In January 2020, I quit my full-time job at a software company to pursue my own IT content writing business. I decided to turn it into a case study to keep myself accountable and (hopefully) share some interesting and/or useful information with others who are thinking about starting businesses this year.


Why IT content writing? One of the things my wife and I really want to do more of is travelling (both domestically and internationally). For maximum flexibility, this necessitated me choosing an online-based business. I’ve always had a knack for grammar and spelling and had previously done some semi-profitable content writing back in early 2019. So content writing seemed like a good fit. However, I wanted to niche down to help make marketing easier. Since my background is largely in the IT realm, it made sense to choose IT content writing as my niche.


This isn’t my first rodeo. I started my first business (IT consulting) back in 2013 after being fired from my full-time medical transcription job at a prestigious hospital. Knowing what I do now, I probably could have successfully contested that firing and may have ended up going down a completely different path in life. But I digress.

Even though I’ve had a few “day jobs” since 2013, I’ve never really closed down my business. So going into this, I already had an LLC, business bank account, business credit card, domain name, etc.

A few things I learned from my old IT consulting business were:

  1. I have no desire to scale my business into a huge corporation with a bunch of employees, commercial office space, etc.
  2. “If you stand in the middle of the road, you get run over.” “Jack of all trades, master of none.” In other words, niching down (especially in any kind of creative field) is absolutely key to effectively marketing your business.

With all the above in mind, I set some ground rules for myself.


  1. Never do any work without a signed contract.
  2. Never do any free work (also known as “spec work”).
  3. Keep the business development/marketing process as systematic and “brain-dead” as possible.
  4. Exhaust any and all free means of marketing and finding work before resorting to paid avenues.


I’m not going to dive into my actual writing methodology as I don’t feel that would be helpful. Every writer I’ve ever met approaches things a bit differently depending upon what works best for them personally. It’s one of those things you just have to figure out on your own.

What I will shed some light on, though, is my business development/marketing methodology. Look, biz dev sucks. Sales sucks. Marketing sucks. It’s tedious work that no business owner really wants to do. But if you neglect it, you will fail. You have to keep work coming in consistently to keep the lights on. And the only way to do that is to market yourself consistently.

Notice I said consistently, not effectively. Don’t get me wrong. You absolutely want to market yourself effectively, but I’ve seen too many cases where people get so caught up on finding the “best” way to market themselves that they never actually get out there and market.

In my case, I treat my marketing efforts like I do my workouts. The important thing is that I’m consistently in the gym working out daily. Some days I’ll feel like I got a better workout than other days, but as long as I’m being consistent, those low energy days don’t hurt me as much.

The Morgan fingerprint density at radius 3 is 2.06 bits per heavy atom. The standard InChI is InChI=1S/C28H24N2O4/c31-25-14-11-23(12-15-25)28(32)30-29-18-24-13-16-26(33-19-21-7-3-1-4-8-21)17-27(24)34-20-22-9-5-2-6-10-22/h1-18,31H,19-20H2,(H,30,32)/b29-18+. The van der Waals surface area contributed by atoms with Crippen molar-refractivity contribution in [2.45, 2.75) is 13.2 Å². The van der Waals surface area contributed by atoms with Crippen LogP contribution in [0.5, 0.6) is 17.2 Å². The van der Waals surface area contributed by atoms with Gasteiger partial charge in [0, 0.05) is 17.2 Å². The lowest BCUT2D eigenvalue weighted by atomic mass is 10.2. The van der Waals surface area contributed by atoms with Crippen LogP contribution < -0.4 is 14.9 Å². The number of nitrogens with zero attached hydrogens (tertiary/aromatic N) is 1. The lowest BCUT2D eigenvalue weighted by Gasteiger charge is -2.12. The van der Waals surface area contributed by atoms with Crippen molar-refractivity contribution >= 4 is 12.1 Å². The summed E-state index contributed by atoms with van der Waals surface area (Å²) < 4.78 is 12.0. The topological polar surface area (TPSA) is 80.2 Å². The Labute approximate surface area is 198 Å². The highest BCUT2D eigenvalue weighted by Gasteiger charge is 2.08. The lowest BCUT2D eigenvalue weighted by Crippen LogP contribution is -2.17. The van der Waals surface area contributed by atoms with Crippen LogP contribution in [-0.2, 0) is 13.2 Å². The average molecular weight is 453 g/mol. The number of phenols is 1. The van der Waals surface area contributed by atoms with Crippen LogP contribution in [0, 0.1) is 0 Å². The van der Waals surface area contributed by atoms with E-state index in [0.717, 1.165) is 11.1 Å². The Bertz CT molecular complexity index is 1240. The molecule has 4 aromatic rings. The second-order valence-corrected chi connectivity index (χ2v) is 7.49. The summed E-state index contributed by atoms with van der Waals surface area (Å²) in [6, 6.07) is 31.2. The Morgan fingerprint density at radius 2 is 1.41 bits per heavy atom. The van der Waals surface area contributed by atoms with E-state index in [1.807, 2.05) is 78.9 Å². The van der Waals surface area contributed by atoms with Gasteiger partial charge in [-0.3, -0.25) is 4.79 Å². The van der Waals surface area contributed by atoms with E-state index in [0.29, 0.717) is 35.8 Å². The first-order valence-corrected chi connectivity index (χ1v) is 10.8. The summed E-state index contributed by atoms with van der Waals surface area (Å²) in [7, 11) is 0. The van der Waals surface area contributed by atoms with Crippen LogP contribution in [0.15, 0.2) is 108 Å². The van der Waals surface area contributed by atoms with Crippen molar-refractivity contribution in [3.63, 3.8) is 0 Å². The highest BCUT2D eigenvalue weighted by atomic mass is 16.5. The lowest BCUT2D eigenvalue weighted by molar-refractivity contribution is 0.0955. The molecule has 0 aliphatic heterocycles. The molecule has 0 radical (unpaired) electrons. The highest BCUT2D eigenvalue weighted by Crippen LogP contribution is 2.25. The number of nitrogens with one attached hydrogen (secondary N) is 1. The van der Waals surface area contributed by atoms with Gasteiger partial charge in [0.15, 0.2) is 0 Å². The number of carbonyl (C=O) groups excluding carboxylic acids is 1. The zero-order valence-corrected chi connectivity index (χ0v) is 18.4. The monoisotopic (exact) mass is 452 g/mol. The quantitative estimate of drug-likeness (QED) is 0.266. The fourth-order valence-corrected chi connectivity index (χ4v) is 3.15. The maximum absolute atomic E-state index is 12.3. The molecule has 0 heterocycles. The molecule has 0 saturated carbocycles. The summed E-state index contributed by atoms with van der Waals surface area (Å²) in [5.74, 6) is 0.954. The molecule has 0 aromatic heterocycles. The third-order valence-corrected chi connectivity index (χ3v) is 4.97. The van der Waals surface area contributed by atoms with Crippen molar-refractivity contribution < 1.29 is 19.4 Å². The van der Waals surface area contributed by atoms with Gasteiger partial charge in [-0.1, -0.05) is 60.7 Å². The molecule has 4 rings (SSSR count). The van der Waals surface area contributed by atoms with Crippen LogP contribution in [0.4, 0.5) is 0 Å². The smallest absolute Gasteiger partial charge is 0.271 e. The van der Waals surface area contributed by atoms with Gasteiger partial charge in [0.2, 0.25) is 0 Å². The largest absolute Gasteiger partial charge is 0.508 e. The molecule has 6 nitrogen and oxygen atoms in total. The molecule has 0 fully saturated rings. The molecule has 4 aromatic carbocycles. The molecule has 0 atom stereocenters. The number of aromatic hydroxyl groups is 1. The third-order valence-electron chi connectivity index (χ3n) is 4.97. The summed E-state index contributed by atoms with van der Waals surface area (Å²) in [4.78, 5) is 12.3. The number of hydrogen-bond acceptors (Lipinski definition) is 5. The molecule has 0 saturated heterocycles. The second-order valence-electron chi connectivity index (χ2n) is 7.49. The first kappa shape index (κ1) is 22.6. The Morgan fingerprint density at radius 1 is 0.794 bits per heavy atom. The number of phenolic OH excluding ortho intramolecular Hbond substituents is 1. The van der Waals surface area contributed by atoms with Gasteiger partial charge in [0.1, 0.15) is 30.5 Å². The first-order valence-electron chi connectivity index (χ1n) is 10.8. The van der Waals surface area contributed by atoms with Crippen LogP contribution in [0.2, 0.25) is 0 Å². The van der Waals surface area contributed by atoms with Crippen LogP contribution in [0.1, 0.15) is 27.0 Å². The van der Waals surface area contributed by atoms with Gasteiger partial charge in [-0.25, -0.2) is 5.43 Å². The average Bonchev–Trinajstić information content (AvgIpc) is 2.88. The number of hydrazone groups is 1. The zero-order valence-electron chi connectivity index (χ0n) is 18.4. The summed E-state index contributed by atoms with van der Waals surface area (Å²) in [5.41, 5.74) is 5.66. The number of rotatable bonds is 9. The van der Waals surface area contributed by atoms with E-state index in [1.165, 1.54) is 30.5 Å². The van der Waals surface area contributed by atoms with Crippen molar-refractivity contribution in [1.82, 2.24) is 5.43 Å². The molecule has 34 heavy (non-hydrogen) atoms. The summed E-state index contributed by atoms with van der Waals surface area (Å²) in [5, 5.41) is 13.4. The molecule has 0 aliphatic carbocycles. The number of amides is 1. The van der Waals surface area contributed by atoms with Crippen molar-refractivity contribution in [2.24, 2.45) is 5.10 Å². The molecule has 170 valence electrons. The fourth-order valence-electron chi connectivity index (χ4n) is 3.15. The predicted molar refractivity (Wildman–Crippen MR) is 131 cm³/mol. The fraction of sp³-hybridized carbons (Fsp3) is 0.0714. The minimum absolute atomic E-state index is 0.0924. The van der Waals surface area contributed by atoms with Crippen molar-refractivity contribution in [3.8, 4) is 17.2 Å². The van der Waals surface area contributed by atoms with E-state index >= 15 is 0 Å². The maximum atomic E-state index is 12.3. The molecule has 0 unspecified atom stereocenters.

I also want my marketing to take as little brain power as possible. The easier I can make it on myself, the more likely I’m making it that I’ll stay consistent with it every day. So for the time being, I’m not worried about using any crazy tools or complex automated workflows. Instead, I’m just using simple spreadsheets and mail merges to cold email potential clients.

In a nutshell, the process goes as follows:

  1. Create a spreadsheet for every major city in every state, and fill it with the information for the target companies (i.e., managed service providers) in that city that I can find within the first few pages of search results.
  2. Use the Mail Merge extension for Thunderbird (my personal email client of choice) to send a simple cold email out to those companies.
  3. Rinse and repeat from coast to coast.

The goal, of course, is to obtain as many direct clients as possible. This gives me the ability to control the relationship directly, gain testimonials and referrals and charge the most money. However, I realize that it will take time to cultivate direct relationships with lots of clients, and I have to keep the lights on in the meantime. Therefore, I’ll also be reaching out to marketing agencies with this same approach to see if any opportunities exist to sub under them. And finally, I’ll even be getting on some of the dreaded “content mill” sites so that I can fill my schedule with some crappy work from them if need be.

To supplement the cold email outreach, I also have a once-per-week task of posting to several relevant subreddits, checking the ProBlogger Jobs section, checking the LinkedIn Jobs section and checking ZipRecruiter. Finally, I have posts queued up for my LinkedIn profile and company page that go out a couple of times per day.


To date, I’ve reached out to managed service providers in every state from California east to Florida, and I’m working my way north up the East Coast. I’ve received a handful of responses from interested parties and secured one paying client.


So far, I’ve earned $180 from one contract.

My goal is to keep these updates coming once per day every weekday. Thanks for taking the time to read this, and I hope you have a nice day!